How Well Do You Know Criminal Law?How Well Do You Know Criminal Law?

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How Well Do You Know Criminal Law?

Sure, you know what's illegal and what's not. You know how to avoid breaking the law. But do you know the technicalities that can get your case dismissed in court? Do you know what kind of evidence is allowed in your defense and what isn't? Do you know how to effectively cross-examine a witness? If the answer to these questions is no, then you shouldn't be considering defending yourself in court. When a criminal case gets to court, innocence doesn't matter as much as experience with criminal law does. You need an experienced lawyer to help you defend yourself. In this blog, I'll share experiences that can help you understand what is going to happen in court and how to assist in your own defense. But the most important piece of advice I can give you is this: don't go to court without a lawyer.

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Time To Go: What To Know About Visitation Hand-Offs

If you are the parent of a child under the age of 18 and are planning on getting divorced, child visitation will probably need to be part of your agreement. Visitation agreements should be fair and easy to follow but they must also take the needs of the child into account. Read on to find out more about visitation agreements and handling things when it's time to go.

Visitation: Usually a Must-have

Not all parenting agreements will include visitation provisions. Schedules setting out when the non-custodial parent can spend time with their child are usually part of the divorce when the parents agree on, or the judge orders, sole custody. When one parent has sole physical custody of the child, the other parent gets visitation privileges. Visitation, when approved by the judge, is an order that should be followed as closely as possible to avoid friction and legal problems. It's important to set things up so that the child can spend enough time with the non-custodial parent and that both parents adhere to the schedule.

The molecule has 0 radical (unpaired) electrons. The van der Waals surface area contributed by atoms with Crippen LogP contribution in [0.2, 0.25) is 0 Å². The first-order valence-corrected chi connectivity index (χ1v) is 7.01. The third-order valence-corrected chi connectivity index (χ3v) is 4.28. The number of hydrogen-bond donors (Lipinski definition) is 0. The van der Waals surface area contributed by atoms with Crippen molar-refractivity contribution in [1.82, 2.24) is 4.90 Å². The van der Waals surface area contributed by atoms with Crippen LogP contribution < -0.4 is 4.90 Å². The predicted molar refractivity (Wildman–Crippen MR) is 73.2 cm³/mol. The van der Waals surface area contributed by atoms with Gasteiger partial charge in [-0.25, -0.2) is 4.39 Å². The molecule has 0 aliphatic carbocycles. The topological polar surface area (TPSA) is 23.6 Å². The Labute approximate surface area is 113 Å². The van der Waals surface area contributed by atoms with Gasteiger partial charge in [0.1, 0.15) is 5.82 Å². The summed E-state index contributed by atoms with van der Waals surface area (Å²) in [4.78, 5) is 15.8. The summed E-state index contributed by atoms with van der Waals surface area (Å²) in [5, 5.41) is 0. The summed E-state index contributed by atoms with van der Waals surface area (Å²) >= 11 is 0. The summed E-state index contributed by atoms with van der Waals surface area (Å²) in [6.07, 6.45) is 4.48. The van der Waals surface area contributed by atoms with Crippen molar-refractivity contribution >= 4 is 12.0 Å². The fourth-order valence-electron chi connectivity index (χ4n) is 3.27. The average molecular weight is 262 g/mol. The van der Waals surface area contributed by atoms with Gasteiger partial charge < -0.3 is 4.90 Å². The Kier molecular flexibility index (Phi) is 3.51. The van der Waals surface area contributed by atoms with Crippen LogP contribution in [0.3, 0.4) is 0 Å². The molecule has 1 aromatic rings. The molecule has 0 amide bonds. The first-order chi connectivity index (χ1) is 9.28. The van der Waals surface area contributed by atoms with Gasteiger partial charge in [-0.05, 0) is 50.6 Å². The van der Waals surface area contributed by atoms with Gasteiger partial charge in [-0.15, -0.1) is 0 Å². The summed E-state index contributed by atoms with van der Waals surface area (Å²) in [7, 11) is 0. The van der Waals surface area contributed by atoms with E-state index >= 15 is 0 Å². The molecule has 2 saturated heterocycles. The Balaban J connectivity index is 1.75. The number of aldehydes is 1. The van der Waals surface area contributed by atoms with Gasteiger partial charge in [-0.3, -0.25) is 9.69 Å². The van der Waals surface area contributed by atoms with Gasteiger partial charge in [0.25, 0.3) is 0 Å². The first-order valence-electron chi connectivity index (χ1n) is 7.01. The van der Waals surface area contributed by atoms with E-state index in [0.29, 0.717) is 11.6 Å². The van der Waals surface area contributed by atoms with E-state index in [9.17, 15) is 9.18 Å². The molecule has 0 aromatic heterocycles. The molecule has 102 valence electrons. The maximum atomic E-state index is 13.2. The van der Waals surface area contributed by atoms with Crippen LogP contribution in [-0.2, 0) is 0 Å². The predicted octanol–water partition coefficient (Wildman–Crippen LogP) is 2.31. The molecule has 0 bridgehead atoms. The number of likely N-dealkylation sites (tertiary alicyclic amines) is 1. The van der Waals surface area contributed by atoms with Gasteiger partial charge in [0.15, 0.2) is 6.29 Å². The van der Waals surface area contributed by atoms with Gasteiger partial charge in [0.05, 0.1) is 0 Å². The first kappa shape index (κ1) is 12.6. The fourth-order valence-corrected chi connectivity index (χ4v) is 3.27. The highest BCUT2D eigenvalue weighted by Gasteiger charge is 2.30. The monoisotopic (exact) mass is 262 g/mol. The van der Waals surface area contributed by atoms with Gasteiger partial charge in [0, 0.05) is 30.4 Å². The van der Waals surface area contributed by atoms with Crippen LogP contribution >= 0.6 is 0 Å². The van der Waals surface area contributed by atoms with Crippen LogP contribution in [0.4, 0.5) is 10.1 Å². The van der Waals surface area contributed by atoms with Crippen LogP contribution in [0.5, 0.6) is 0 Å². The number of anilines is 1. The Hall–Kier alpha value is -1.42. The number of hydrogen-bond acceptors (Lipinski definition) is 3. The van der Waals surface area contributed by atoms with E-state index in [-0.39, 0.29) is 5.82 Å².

Traditional Visitation Practices

The age of the children will influence visitation practices, and any visitation plans can be altered as the child grows up and other things change. A hearing should be planned when that occurs. In most cases, school attendance overwhelmingly affects visitation. That means the non-custodial parent may spend time with the child after school, on school holidays, and on weekends. Efforts not to interfere with homework and after-school activities are key.

The Visitation Exchange

Parents who decide to divorce are not usually the best of friends anymore, so visitation exchanges can be stressful. Here are few considerations to keep in mind when doing the visitation hand-off:

  1. Communicate with each other. If a party is running behind schedule, if a vehicle needs repair, or if a parent is sick, let the other parent know about it. A simple text is all it takes.
  2. Have a plan to be ready at all times and allow the non-custodial parent to make up any missed time, as long as they had a good, valid reason to miss their visit.
  3. If you cannot come into contact with your ex without losing your temper, arrange for them to take charge of the child another way. What you should avoid is your child witnessing fights and other bad behaviors between you.

The family court system supports parenting plans that allow the child to spend a lot of time with both parents. If you are having issues with your visitation plan or your ex, speak to a divorce law attorney about your issues.